January 23, 2008
I believe that a hallmark of good spiritual writing is that it causes the reader to read slowly. Fine writing has that effect on a reader most of the time. Because the ideas are rich. Because there's a lovely turn of phrase to savor. But there's something more--it's the very tone of the book that slows the pace. It's similar to Christian meditation. We sit and get quiet and let our blood pressure drop.
This is very different from the recent experience many of us had of racing through Harry Potter and the Deathly Hallows at breakneck speed. That was a great reading experience as well, but it didn't stir up a desire to slow down and savor life. (I was also driven by the need to read fast before another family member grabbed it away from me.)
It is also different from reading, say, Karl Barth's Church Dogmatics.* There we read slowly because of the depth and complexity of the ideas. Our brains need time to process the meanings. It's excellent to have our intellect challenged in this way. The writings of many of the church fathers and saints require this kind of slow careful reading just to get the meaning. But with contemporary spiritual writing it is a different quality I am after.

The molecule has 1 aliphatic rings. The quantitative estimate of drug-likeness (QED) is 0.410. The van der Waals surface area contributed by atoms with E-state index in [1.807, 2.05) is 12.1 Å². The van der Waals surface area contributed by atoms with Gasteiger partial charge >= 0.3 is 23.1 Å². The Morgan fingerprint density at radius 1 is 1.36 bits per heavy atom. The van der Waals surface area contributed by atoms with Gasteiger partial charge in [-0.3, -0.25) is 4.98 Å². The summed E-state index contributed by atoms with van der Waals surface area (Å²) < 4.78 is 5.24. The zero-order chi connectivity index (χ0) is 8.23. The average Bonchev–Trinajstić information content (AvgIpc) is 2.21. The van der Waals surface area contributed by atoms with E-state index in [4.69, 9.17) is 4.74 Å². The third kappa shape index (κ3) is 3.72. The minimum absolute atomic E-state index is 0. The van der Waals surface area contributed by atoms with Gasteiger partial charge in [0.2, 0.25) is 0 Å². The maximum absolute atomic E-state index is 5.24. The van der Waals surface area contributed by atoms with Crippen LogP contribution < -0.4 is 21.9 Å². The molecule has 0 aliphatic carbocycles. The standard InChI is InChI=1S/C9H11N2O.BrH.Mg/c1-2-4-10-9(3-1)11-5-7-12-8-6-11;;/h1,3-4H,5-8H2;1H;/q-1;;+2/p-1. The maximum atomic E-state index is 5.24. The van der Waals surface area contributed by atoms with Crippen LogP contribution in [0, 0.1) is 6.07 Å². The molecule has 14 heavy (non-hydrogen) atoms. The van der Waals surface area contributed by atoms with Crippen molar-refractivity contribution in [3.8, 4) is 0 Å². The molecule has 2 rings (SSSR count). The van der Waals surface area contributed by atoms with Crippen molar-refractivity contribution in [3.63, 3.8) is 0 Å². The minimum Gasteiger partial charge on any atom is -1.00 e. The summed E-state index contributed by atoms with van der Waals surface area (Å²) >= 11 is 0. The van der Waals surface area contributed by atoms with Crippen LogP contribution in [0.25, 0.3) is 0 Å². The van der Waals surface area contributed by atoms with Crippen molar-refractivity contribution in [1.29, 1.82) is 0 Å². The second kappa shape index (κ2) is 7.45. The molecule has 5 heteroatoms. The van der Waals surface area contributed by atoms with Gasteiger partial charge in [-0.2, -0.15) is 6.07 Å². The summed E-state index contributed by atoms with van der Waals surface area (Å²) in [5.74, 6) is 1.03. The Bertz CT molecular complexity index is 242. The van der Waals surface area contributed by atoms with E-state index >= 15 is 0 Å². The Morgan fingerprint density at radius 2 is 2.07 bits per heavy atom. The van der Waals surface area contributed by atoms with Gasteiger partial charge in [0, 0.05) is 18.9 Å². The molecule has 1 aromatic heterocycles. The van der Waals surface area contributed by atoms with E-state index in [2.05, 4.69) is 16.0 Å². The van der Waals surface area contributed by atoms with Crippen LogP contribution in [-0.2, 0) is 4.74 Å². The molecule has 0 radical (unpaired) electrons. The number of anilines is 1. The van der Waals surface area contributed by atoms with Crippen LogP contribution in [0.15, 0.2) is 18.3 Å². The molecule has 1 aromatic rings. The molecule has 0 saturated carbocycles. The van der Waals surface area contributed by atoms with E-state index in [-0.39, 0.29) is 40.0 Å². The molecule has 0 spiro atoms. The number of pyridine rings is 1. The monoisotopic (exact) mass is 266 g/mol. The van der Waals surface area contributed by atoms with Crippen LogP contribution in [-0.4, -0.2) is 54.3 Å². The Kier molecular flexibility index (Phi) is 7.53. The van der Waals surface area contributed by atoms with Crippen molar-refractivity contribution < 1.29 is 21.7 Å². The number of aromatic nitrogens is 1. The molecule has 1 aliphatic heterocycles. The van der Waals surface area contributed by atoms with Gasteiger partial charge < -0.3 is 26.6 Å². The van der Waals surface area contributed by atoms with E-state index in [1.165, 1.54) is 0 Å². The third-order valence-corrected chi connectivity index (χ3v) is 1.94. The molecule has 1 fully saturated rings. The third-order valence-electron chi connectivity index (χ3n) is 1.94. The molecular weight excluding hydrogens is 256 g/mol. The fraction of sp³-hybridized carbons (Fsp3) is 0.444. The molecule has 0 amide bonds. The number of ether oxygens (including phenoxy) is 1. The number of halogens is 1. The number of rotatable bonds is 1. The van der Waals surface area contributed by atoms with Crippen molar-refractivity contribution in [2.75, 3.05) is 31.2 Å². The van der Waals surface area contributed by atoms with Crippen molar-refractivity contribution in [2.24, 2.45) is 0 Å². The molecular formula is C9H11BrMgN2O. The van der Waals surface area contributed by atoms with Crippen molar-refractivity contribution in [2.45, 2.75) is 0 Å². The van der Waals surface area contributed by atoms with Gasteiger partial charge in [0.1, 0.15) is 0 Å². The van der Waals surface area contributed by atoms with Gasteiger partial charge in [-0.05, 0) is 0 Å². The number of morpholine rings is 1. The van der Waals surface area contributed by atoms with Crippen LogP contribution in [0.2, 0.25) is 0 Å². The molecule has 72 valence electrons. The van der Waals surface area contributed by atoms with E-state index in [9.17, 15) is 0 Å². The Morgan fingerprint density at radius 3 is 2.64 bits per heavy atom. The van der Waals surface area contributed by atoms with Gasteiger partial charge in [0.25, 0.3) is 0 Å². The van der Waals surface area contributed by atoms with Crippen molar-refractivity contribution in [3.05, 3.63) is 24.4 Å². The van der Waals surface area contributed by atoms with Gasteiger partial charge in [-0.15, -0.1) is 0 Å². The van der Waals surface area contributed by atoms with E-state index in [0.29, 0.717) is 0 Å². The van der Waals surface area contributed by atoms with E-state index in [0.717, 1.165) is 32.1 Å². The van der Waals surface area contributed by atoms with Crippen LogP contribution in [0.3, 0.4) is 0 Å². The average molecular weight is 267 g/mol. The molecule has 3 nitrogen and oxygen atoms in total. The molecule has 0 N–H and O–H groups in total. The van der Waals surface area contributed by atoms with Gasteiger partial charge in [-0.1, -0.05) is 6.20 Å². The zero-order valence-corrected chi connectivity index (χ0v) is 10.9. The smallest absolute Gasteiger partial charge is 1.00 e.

When I read Kathleen Norris's The Cloister Walk or Henri Nouwen's Genesee Diary, I read slowly. I'm not trying to race to the end because I'm enjoying the journey so much. I'm rereading sentences not to gain clarity but because I want them to sink deep into my own soul.
Good spiritual writing helps the reader start doing the spiritual work.
*About Church Dogmatics: I am obliged to note that that one of my colleagues does read this as devotional material. Nevertheless, I would say that Barth's work is fairly characterized primarily in the genre of theology.